Top Scoops

Book Reviews | Gordon Campbell | Scoop News | Wellington Scoop | Community Scoop | Search

 

Lake Horowhenua advocates finally gain recognition

Lake Horowhenua advocates finally gain recognition

by Veronica Harrod

Two Lake Horowhenua owners Vivienne Taueki and Charles Rudd of MuaUpoko Iwi were recognised for their community service at Horowhenua's Civic Honours Awards held at Te Takere in Levin on Thursday 29 November.

Ms Taueki was one three volunteers recognised for outstanding community service by Horowhenua District Council Mayor Michael Feyen in the Mayoral Awards category.

Mr Feyen said Ms Taueki has provided advice and support to him on many matters, including employment, iwi land, Māori Land Court processes, hemp, and the history of Horowhenua.

"Vivienne is an active member of the Muaūpoko Cooperative Society, working to maintain ancestral lands and waterways."

"She has spent many hours researching and identifying sites of significance to Māori, wāhi tapu and Muaūpoko taonga, and she is a committed advocate for Lake Horowhenua," he said.

Other recipients in the Mayoral Awards category included author, former councillor and journalist Anne Hunt, and Foxton's Save Our River Trust (SORT).

Mr Feyen said he recognised Anne's knowledge about local government, regulatory organisations and in the judicial arena on local Iwi matters.

Ms Hunt was also founding member and president of the Foxton Tourist and Development Association and chaired a range of community organisations including Tourism Horowhenua.

Foxton's Save Our River Trust (SORT), established 14 years ago, was recognised for its work to reintroduce more water from the main river channel into the Foxton Loop.



"SORT's membership and their mandate includes Iwi partners Rangitāne, Raukawa and Muaūpoko, and the Foxton Community Board as well as numerous locals of the Foxton area who bring their skills and sheer bloody mindedness to achieve their desired outcome," said Mr Feyen.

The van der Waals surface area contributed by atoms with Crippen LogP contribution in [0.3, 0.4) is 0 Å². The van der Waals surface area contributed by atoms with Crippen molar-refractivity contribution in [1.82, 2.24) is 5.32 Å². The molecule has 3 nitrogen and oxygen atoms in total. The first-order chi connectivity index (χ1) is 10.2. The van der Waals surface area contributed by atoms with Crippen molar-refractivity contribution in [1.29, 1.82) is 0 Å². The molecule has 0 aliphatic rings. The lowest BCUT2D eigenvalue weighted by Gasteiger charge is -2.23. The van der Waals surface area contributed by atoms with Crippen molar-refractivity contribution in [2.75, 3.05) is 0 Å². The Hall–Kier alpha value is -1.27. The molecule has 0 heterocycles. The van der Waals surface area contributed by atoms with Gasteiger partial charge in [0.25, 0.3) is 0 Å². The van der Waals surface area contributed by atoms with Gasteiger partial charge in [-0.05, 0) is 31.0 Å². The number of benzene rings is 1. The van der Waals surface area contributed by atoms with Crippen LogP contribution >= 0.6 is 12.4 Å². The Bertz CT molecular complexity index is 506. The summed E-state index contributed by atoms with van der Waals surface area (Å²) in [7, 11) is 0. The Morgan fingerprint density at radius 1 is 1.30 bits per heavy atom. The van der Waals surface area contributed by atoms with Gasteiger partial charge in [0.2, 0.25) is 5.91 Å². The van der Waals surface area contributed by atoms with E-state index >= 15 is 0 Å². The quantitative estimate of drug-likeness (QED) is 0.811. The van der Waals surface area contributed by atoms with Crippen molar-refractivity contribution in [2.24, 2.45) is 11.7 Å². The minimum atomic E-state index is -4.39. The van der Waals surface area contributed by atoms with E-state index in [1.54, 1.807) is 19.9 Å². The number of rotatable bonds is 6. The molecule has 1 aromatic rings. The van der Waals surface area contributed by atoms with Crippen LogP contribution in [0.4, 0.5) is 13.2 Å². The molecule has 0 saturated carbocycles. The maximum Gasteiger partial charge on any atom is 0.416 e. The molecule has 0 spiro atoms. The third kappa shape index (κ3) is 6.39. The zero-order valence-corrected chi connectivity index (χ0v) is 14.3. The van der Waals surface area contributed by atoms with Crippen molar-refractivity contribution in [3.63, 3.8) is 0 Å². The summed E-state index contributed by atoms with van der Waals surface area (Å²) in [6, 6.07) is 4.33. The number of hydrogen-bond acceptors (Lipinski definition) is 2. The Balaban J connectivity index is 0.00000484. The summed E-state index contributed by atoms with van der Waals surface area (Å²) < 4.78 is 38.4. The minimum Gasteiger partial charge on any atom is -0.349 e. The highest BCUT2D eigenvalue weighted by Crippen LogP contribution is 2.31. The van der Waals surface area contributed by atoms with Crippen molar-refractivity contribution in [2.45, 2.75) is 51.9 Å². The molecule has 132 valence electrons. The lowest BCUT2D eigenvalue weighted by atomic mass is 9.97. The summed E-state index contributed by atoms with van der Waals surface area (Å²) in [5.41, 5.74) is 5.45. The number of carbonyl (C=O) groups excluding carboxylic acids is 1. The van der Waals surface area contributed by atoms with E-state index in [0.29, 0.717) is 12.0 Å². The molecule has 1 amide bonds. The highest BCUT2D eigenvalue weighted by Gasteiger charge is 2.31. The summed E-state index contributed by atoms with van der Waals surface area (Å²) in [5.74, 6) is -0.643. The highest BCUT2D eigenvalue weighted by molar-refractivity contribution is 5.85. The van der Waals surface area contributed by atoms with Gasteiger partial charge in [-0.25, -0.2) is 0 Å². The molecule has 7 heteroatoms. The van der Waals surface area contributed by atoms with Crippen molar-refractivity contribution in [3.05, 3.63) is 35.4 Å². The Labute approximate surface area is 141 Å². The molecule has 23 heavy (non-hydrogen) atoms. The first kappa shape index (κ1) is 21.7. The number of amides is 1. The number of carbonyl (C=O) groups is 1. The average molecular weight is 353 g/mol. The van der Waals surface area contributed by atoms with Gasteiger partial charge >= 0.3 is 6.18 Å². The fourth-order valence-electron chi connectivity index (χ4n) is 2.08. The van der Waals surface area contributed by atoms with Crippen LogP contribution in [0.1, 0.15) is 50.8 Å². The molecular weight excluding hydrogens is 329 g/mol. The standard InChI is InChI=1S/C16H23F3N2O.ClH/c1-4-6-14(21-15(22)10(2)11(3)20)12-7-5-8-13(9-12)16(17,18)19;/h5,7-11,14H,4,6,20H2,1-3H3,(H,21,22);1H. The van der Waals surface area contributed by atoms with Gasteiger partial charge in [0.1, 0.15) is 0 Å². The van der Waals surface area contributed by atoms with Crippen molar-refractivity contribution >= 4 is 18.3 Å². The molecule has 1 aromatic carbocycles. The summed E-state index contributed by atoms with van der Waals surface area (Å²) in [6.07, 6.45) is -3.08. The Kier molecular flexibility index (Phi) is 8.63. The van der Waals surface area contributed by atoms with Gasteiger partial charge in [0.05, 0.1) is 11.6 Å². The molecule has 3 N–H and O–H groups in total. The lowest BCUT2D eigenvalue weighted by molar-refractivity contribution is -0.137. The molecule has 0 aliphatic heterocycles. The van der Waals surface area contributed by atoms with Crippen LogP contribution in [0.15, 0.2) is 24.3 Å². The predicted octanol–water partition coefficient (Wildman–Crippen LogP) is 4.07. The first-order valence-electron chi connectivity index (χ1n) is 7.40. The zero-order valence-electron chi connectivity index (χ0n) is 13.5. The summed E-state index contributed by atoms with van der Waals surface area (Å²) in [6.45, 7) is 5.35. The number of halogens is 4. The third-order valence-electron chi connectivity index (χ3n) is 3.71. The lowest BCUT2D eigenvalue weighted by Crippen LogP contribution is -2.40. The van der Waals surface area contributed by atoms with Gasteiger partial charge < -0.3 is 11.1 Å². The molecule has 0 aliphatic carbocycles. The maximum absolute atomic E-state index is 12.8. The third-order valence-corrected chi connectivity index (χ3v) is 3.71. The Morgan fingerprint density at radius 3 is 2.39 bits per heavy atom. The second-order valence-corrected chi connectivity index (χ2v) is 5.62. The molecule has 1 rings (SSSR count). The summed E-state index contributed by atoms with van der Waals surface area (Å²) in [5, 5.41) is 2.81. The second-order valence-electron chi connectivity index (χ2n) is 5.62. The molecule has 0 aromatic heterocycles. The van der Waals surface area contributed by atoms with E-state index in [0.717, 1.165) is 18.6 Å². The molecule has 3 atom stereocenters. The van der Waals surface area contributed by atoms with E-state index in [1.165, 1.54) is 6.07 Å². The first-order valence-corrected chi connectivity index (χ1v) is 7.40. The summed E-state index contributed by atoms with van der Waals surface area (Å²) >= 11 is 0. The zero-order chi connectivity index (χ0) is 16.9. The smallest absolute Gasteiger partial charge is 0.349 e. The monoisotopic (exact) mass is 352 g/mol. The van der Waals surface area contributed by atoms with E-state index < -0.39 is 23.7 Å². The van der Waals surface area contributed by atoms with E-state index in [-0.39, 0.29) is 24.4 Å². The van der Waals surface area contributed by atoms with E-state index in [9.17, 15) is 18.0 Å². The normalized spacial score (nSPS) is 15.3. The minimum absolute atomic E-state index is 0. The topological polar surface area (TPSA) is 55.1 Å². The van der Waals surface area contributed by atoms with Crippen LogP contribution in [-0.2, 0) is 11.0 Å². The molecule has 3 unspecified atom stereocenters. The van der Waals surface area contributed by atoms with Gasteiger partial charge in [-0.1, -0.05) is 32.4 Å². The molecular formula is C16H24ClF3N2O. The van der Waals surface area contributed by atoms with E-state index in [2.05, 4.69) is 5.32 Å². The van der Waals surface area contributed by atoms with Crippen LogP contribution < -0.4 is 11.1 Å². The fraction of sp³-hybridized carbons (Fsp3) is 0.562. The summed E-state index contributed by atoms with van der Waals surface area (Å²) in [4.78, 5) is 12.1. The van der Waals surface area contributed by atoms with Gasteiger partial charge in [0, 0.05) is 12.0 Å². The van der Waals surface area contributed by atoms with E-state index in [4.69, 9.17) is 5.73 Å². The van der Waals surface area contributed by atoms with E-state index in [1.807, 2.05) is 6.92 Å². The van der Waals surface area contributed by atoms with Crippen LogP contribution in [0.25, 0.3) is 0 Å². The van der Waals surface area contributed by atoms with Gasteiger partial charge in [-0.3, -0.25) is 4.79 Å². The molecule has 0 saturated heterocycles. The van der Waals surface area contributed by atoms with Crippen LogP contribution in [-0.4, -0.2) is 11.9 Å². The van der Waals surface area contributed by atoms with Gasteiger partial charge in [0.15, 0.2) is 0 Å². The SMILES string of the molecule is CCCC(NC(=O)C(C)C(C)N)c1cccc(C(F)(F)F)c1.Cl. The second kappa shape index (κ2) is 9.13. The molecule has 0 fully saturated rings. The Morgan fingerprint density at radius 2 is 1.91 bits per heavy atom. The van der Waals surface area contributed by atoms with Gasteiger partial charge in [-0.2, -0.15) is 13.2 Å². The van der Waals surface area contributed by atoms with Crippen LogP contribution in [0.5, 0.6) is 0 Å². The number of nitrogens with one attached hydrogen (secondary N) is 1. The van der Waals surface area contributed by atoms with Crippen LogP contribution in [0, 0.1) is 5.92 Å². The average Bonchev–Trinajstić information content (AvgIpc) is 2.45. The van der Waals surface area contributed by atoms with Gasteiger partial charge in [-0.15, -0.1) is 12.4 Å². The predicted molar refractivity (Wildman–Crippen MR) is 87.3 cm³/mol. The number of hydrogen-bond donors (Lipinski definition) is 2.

A Certificate of Recognition was awarded to Mr Rudd for his decade’s long advocacy on the environmental effects of pollution to Lake Horowhenua.

"He has been a strong voice for the environment for many years and contributed a great deal to discussions on protecting biodiversity, caring for our waterways, managing waste, improving air quality and protecting our coasts," said Mr Feyen.

Civic Awards were presented to Neil Perfect, John Brown Peter and Vivien Wright and Murray Forward.

Certificates of recognition were also awarded to the Radio Reading Service, Bob and Jan Saunders and Linda Sherlock.

Youth Excellence Scholarships of $250 were also presented to 12 young people between 12 and 24 years old for excellence in arts and culture, community service and sport.

The Council's Civic Honours Award system was introduced in 1995 to recognise outstanding community service.


© Scoop Media

 
 
 
Top Scoops Headlines

 

Resignation Of Metiria Turei: Were Journalists 'just Doing Their Job'?

In our research we examined the role of journalism in animating the Turei controversy and the different perceptions of professional journalists and online commentators sympathetic to Turei’s left politics. ... More>>

Gordon Campbell: On The Extradition Of Julian Assange

It isn’t necessary to like Julian Assange to think that his extradition to the US (on the charge of aiding and abetting Chelsea Manning) would be a major injustice... More>>

ALSO:

Gordon Campbell: Islamic State Meets The Searchers

The histories of the European children forcibly recruited into Native American tribal life during the 19th century do remind us of just how difficult the social re-integration of the children of ISIS is likely to be. More>>

Joseph Cederwall: CJR Analysis Of Post-Christchurch Media Coverage

After the Christchurch massacre, Columbia Journalism Review analysed news sources to see how outlets complied with guidelines from groups that seek to limit the amplification of terrorist acts through media. More>>

News Deserts: The Death March Of Local Journalism

Joseph Cederwall: The corporate media sector seems unable to do anything to halt the raging dumpster fire of consolidation, layoffs and centralisation of content production. All this means we are increasingly seeing ‘news deserts’ appearing in local communities. Illustration by Paul Sahre. More>>

ALSO: